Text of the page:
I knew that execution was more expensive than indefinite incarceration but the numbers just blew my mind:  California has paid out more than 4 billion dollars in the last 34 years for capital punishment and has killed just 13 people.  Admittedly it is a bit crazy to count the dollars per death and hope to kill people as efficiently as possible but I think it is a number worth considering - 300 million dollars invested per person killed seems like a strange priority for state funding.  If California wants to kill people and is willing to invest big time to do it they could probably just hire hit men for a lot less than that!  Hell, I might be tempted to go knock off a few Californians for just 3 million bucks a head... a 10,000% increase in efficiency.  In this economy, who could say no to that offer?

That is the thing that truly boggles me.  Not that people want to execute criminals if it is cheap to do so; that is a mistake but isn't surprising.  What is surprising is that they are happy to pay enormous sums of money to execute criminals instead of simply putting them in jail forever.

Wednesday, July 18, 2012

Solving problems the stupid way

Teenage pregnancy is generally a pretty bad thing.  It is correlated with all kinds of unfortunate situations like poverty and incarceration and reducing it seems like a good strategy for a politician.  I watched a speech by Mitt Romney to the NAACP (National Association for the Advancement of Colored People) where he talked about the importance of getting people to complete high school and wait until at least age 21 to get married and have children.  Sounds good right?  We are to believe that Romney is really working for coloured people mired in poverty it would seem.

Until you look at what he actually wants to do.

In the same speech he expounded on his support for traditional marriage (homosexuality isn't going to produce a lot of teenage pregnancies last I checked), and his stance against abortion (which is a pretty damn important way to prevent children actually being born to teenage parents).  He also pounded his religious fundamentalism pretty hard so his overall stance becomes:

Men and women should only be in relationships with each other.
They should not be given information about sex or pregnancy.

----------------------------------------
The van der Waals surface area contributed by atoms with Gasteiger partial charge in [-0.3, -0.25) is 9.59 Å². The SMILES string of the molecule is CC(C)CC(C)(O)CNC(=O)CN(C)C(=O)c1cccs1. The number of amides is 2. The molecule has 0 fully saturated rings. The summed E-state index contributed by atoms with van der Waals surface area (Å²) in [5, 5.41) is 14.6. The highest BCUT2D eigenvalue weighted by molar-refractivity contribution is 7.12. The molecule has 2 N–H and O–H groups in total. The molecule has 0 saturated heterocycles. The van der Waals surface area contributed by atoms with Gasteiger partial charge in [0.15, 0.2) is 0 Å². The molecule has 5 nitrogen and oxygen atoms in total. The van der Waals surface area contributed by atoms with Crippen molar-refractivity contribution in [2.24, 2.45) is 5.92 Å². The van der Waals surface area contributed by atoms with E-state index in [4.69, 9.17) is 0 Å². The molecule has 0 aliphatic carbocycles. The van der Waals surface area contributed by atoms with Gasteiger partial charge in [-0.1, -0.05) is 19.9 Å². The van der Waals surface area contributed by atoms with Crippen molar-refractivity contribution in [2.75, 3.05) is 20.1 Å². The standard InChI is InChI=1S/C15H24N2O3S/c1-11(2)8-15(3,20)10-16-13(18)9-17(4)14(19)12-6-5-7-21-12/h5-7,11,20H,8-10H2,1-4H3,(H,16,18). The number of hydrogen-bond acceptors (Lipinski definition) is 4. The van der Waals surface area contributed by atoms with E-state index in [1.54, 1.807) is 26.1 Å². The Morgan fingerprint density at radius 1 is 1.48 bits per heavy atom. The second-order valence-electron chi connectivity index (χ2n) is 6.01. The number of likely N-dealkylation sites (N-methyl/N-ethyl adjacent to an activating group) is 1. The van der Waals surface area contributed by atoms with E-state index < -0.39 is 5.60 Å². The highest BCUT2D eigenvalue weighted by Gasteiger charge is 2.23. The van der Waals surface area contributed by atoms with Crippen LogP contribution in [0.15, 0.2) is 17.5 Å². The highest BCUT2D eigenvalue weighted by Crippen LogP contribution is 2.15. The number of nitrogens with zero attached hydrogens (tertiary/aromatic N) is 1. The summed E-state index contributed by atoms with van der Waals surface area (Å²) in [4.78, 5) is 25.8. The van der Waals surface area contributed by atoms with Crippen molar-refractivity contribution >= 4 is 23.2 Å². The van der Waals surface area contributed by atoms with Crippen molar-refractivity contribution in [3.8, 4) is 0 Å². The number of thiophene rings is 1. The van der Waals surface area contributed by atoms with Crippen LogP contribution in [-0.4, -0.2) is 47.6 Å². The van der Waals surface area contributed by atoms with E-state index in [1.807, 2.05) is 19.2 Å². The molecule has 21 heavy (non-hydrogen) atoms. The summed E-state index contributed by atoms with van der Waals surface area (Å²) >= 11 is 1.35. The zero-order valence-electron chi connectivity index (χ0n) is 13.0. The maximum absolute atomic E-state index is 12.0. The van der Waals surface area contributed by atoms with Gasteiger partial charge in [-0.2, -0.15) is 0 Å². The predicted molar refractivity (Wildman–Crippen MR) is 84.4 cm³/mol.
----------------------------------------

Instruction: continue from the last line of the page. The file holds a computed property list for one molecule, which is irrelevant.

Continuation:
They should not have access to medicine that can prevent pregnancy.
Tell teenagers to simply not have sex.

Result:  Teenage pregnancies won't happen!

That 'just don't have sex' talk had better be seriously magical!  Putting a bunch of uneducated teenagers with no contraception together and hoping no babies result is a lot like banking on the lottery as a retirement plan. Perhaps I should give Romney some credit.  Maybe he has some kind of wild, crazy strategy to curb teenage pregnancy that doesn't involve doing any of the things that we know reduce teenage pregnancy.  Maybe he will wave his magic Presidential wand or perhaps invoke the power of "GOD SAYS DON'T HAVE SEX".  These new and innovative strategies might work, or perhaps we could try doing things more like:

Allowing homosexuals the same rights as heterosexuals.
Teach children about sex and contraception.
Make contraception available.
Stop incarcerating huge swaths of people for victimless crimes so that children actually have fathers around and communities can break the cycle of poverty.

If only the Republicans would apply their 'less government regulation' schtick to education and birth control they would be both more consistent and less evil.

Tuesday, July 17, 2012

Wanting you

When we are attracted to another person there is usually an element of fetishism there.  I am attracted to women, therefore any woman I get romantically involved with can assume that I am fetishizing her to some degree.  Whether it be breast size, skin colour, hairstyle, weight or some other thing it is nearly certain that some part of her is getting me riled up.  Most of them wouldn't be offended by the idea that I wouldn't be attracted to them if they weren't women; that is by far the norm.  Sometimes though fetishes for particular things drive people away and we as a society seem to differentiate strongly between the two types.  I was reading a bit about this on a Dan Savage column in the comments and there were two really strong camps there:  One camp was convinced that there are fetishes that are a problem like having a fetish for someone in a wheelchair, say, and some that are fine like having a fetish for breasts.  The other camp felt like everyone is attracted to random things and that there was no fundamental difference.

I think the difference between an attraction that is fine like (me being attracted to women) and one that is not fine (dating a person only because they are disabled) is the basis of the relationship, not the attraction in particular.  If I am dating a woman only on the basis that she has large breasts then our relationship is probably going to be crap but if I only consider that a bonus on top of an otherwise good relationship then everything is just fine.  There are some really thorny problems though for those who are attracted to somebody who has a very rare trait.  In the article I linked the person writing in was a lesbian who was only able to get about in a wheelchair - if that is who you are looking for you are going to have a very limited set of options for dating and the person in question would be right to wonder whether you are with them only because you can't find anybody else.  It doesn't seem especially fair though to suggest that anyone who has a fetish for a rare trait is automatically suspect - there is no reason to give the stamp of approval to my desires just because they are statistically normal.